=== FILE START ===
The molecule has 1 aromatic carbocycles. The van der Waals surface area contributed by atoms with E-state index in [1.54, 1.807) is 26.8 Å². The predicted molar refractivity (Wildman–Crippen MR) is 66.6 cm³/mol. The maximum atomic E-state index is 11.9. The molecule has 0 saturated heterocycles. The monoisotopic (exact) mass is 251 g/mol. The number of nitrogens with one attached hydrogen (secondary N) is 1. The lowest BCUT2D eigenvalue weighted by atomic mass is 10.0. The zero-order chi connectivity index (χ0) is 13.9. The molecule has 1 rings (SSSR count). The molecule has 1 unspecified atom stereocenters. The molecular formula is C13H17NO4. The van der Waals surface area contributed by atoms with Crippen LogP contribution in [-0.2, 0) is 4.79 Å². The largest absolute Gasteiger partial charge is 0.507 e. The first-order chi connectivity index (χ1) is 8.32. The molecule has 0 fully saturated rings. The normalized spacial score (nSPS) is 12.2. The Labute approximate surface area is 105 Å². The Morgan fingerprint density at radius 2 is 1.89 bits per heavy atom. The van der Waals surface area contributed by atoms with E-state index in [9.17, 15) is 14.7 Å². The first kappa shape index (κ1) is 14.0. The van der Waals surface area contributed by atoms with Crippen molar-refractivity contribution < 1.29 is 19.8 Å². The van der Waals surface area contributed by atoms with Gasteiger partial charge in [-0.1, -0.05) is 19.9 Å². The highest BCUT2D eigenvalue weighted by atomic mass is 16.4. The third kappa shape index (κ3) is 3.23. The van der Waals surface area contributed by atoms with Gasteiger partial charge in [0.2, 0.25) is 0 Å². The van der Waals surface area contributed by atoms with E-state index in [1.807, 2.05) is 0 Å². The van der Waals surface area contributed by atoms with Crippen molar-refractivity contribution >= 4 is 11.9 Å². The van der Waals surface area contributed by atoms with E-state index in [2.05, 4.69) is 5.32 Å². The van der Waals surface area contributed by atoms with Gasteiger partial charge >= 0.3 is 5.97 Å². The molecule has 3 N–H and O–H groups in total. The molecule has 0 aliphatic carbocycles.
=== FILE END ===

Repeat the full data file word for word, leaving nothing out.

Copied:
The molecule has 1 aromatic carbocycles. The van der Waals surface area contributed by atoms with E-state index in [1.54, 1.807) is 26.8 Å². The predicted molar refractivity (Wildman–Crippen MR) is 66.6 cm³/mol. The maximum atomic E-state index is 11.9. The molecule has 0 saturated heterocycles. The monoisotopic (exact) mass is 251 g/mol. The number of nitrogens with one attached hydrogen (secondary N) is 1. The lowest BCUT2D eigenvalue weighted by atomic mass is 10.0. The zero-order chi connectivity index (χ0) is 13.9. The molecule has 1 rings (SSSR count). The molecule has 1 unspecified atom stereocenters. The molecular formula is C13H17NO4. The van der Waals surface area contributed by atoms with Crippen LogP contribution in [-0.2, 0) is 4.79 Å². The largest absolute Gasteiger partial charge is 0.507 e. The first-order chi connectivity index (χ1) is 8.32. The molecule has 0 fully saturated rings. The normalized spacial score (nSPS) is 12.2. The Labute approximate surface area is 105 Å². The Morgan fingerprint density at radius 2 is 1.89 bits per heavy atom. The van der Waals surface area contributed by atoms with E-state index in [9.17, 15) is 14.7 Å². The first kappa shape index (κ1) is 14.0. The van der Waals surface area contributed by atoms with Crippen molar-refractivity contribution < 1.29 is 19.8 Å². The van der Waals surface area contributed by atoms with Gasteiger partial charge in [-0.1, -0.05) is 19.9 Å². The highest BCUT2D eigenvalue weighted by atomic mass is 16.4. The third kappa shape index (κ3) is 3.23. The van der Waals surface area contributed by atoms with Gasteiger partial charge in [0.2, 0.25) is 0 Å². The van der Waals surface area contributed by atoms with E-state index in [1.807, 2.05) is 0 Å². The van der Waals surface area contributed by atoms with Crippen molar-refractivity contribution >= 4 is 11.9 Å². The van der Waals surface area contributed by atoms with E-state index in [2.05, 4.69) is 5.32 Å². The van der Waals surface area contributed by atoms with Gasteiger partial charge >= 0.3 is 5.97 Å². The molecule has 3 N–H and O–H groups in total. The molecule has 0 aliphatic carbocycles.